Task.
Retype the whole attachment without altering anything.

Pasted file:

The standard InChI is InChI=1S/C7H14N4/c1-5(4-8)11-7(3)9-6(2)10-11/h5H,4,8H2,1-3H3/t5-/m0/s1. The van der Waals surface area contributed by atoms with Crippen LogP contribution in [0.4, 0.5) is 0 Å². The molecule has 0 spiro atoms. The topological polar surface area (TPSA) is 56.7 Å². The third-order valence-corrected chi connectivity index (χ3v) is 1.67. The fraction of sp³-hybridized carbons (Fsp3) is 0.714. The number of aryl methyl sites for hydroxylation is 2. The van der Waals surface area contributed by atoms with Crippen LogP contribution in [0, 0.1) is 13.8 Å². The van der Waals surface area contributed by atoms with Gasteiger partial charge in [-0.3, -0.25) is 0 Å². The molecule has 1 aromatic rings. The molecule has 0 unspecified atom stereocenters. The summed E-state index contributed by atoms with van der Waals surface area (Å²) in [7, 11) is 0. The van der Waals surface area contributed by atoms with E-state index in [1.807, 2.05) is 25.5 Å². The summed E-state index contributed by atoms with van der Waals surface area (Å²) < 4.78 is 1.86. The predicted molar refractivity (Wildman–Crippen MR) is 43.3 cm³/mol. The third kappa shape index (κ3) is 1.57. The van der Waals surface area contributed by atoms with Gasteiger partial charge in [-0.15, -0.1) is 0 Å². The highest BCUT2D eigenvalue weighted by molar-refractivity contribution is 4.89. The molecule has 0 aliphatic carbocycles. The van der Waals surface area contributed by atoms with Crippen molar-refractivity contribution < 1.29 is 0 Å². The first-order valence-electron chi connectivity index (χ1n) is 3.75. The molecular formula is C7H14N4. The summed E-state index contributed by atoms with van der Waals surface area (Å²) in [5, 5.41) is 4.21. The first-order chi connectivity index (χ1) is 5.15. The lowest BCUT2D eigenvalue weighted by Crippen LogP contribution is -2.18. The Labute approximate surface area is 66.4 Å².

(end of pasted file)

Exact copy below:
The standard InChI is InChI=1S/C7H14N4/c1-5(4-8)11-7(3)9-6(2)10-11/h5H,4,8H2,1-3H3/t5-/m0/s1. The van der Waals surface area contributed by atoms with Crippen LogP contribution in [0.4, 0.5) is 0 Å². The molecule has 0 spiro atoms. The topological polar surface area (TPSA) is 56.7 Å². The third-order valence-corrected chi connectivity index (χ3v) is 1.67. The fraction of sp³-hybridized carbons (Fsp3) is 0.714. The number of aryl methyl sites for hydroxylation is 2. The van der Waals surface area contributed by atoms with Crippen LogP contribution in [0, 0.1) is 13.8 Å². The van der Waals surface area contributed by atoms with Gasteiger partial charge in [-0.3, -0.25) is 0 Å². The molecule has 1 aromatic rings. The molecule has 0 unspecified atom stereocenters. The summed E-state index contributed by atoms with van der Waals surface area (Å²) in [7, 11) is 0. The van der Waals surface area contributed by atoms with E-state index in [1.807, 2.05) is 25.5 Å². The summed E-state index contributed by atoms with van der Waals surface area (Å²) < 4.78 is 1.86. The predicted molar refractivity (Wildman–Crippen MR) is 43.3 cm³/mol. The third kappa shape index (κ3) is 1.57. The van der Waals surface area contributed by atoms with Gasteiger partial charge in [-0.15, -0.1) is 0 Å². The highest BCUT2D eigenvalue weighted by molar-refractivity contribution is 4.89. The molecule has 0 aliphatic carbocycles. The van der Waals surface area contributed by atoms with Crippen molar-refractivity contribution < 1.29 is 0 Å². The first-order valence-electron chi connectivity index (χ1n) is 3.75. The molecular formula is C7H14N4. The summed E-state index contributed by atoms with van der Waals surface area (Å²) in [5, 5.41) is 4.21. The first-order chi connectivity index (χ1) is 5.15. The lowest BCUT2D eigenvalue weighted by Crippen LogP contribution is -2.18. The Labute approximate surface area is 66.4 Å².